They have established a records management task force with a high level of government support. A directive on recordkeeping is linked to a management accountability framework. If departments are found to be wanting with their records management function, they are denied the right to delete records. Good stick. There are functional requirements for EDRMS based on ISO. There is a proposed shared service for EDRMS for government info in Canada. They have built open source software eRTA for records managers. They have been working on metadata core set. They are using MODS and MARC and the info is discoverable by public. They have got to their summary already … my o my – these talks are quick!

The lessons learnt include the usefulness of the mandatory instrument that has consequences (see above).

Q. do you accept all formats?

A.  No, they have acceptable formats. Can’t do all formats.

Q. How implemented is all of this?

A. The implementation is uneven. All the instances across govt are implemented inconsistently. They have got lots of work to do to bring the legacy information into line.

Robert Sharpe – Tessella

Representing PLANETS consortium. Title is “Are you Ready? Assessment of readiness of organisations for Digital Preservation”. (I’m interested in this talk. Wondering how this matches up with JISC-funded AIDA project). They did a survey. To establish whether people were ready to use Digital Preservation solutions. The target group for PLANETS is national libraries and archives. There are 96 of these in Europe. They also invited any other interested parties to contribute. They got 206 responses. 70% responses from Europe.  They were a diverse community representing a range of roles.

15% digital preservation

16% in general preservation

22% curation

16% IT

also directors researchers data managers etc …

93% aware of DP challenges.

17% had not considered solutions.

52% did not have preservation policies.

They were 3 times more likely to have a DP budget if they had a DP policy in place. The majority had budgets to do capital activities. DP not really embedded in the institutions that responded still. What needs to be preserved? Stuff in file systems = 77% … many other categories going down to a long tail. National Libraries feel they have almost no control of the formats they have to accept. National Archives however claim high levels of control.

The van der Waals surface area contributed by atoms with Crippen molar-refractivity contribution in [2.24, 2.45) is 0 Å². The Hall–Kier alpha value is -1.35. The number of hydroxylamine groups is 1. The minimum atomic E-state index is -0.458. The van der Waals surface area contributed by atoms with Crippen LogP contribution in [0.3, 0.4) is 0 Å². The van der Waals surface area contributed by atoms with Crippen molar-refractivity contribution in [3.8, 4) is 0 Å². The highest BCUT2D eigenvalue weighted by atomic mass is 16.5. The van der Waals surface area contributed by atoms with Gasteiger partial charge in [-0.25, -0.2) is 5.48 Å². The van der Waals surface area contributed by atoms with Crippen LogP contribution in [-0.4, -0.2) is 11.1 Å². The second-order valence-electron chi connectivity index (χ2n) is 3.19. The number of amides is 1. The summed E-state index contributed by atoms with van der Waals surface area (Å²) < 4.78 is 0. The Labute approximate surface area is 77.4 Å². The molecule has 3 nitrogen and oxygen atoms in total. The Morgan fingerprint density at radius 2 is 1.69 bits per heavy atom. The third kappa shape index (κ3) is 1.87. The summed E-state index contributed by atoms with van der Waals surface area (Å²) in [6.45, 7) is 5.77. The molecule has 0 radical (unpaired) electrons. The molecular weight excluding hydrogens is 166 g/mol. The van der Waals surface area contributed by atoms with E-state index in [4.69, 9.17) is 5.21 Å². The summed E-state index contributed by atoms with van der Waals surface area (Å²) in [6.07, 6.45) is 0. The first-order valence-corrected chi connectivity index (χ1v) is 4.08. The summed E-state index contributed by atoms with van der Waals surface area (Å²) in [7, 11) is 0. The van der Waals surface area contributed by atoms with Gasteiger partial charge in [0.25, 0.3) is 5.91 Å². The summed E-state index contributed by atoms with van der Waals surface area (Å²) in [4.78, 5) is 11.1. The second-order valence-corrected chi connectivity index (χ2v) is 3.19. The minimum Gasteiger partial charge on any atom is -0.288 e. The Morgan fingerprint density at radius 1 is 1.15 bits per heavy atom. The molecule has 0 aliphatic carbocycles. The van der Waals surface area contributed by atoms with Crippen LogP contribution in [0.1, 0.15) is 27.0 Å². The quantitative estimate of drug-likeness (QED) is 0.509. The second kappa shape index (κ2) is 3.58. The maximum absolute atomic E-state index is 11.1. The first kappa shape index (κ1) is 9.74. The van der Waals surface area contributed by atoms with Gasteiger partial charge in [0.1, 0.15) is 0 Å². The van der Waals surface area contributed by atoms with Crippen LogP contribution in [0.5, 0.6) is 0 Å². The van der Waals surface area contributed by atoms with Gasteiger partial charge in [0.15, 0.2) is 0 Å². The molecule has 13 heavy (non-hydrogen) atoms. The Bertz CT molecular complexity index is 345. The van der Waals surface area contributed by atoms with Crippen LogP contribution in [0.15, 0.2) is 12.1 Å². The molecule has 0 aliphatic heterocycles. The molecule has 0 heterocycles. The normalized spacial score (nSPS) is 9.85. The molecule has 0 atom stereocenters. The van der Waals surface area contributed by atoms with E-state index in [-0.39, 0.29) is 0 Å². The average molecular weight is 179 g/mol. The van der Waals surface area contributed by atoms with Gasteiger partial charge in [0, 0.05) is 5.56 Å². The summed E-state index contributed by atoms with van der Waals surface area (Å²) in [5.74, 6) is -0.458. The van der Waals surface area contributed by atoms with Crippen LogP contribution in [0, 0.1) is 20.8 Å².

80% of organisations say they have less than 100TB to store in 2009. They think that by 2019, 70% orgs will have more than 100TB and 42% will have more than 1Pb. 85% have a solution or are working on one. They are generally expecting ‘plug and play’ components. That’s the trend and what people are expecting.

What functionality is important? Single most important function was that the repository must maintain authenticity, reliability and integrity of records. 17 different functions cited. Least important function is ‘checks for duplicate items’.Very little agreement on which standards should be used! (surprise surprise!) Of 13 standards on Robert’s chart, PREMIS in the middle in terms of who is using it already.

Summary …

Excellent start on getting DP message out
More work needed on policies and budgets
Wide range of types of digital info from range of sources
Significant quantities of data to preserve
Component-based solutions required
Best practice not yet clear
Early adopters are busy and planning to do more

Q. We are doing a good job with early adopters but what about the wider community. The success factor will be general users engaging with Digital Preservation

A. Yes

Q. The standards you showed, the figures are high for people not even having heard of them!

A. Yes.

End of session

Data in Nature

Finally got around to looking at the article on data that appeared on the Nature website last week.

Very nice to see JISC mentioned so positively in the editorial. They mention the Digital Curation Centre by name which is obviously one of the key pieces of support and infrastructure that JISC is funding to ensure that UK universities and colleges have access to advice and guidance in the handling and managing of research and other types of data.

Some other resources they didn’t have space to mention …The DCC (in collaboration with the Research Information Network) run the Research Data Manager’s Forum. This is a series of meetings that have brought a number of practitioners, funders and other stakeholders together to examine and discuss the issues facing data managers and curators.

There is a mailing list available that is geared towards this community

There is a recent report (Nov 2008) that looks at the Benefits of Curating and Sharing Research Data.

Another report (Jan 2009) looks at various national infrastructures enabling the sharing of data.

Earlier reports are available … one looking at the skills, roles and career structures that are required to support data scientists

All of which build on a report from 2007 authored by Liz Lyon, “Dealing with Data”.

The JISC Research Data Management programme is now in full swing and is in the process of starting 8 new major projects that will examine various aspects of Data Management Infrastructure. These projects will be supported by the DCC and other initiatives that will progress specific areas of complementary work (e.g.Tools).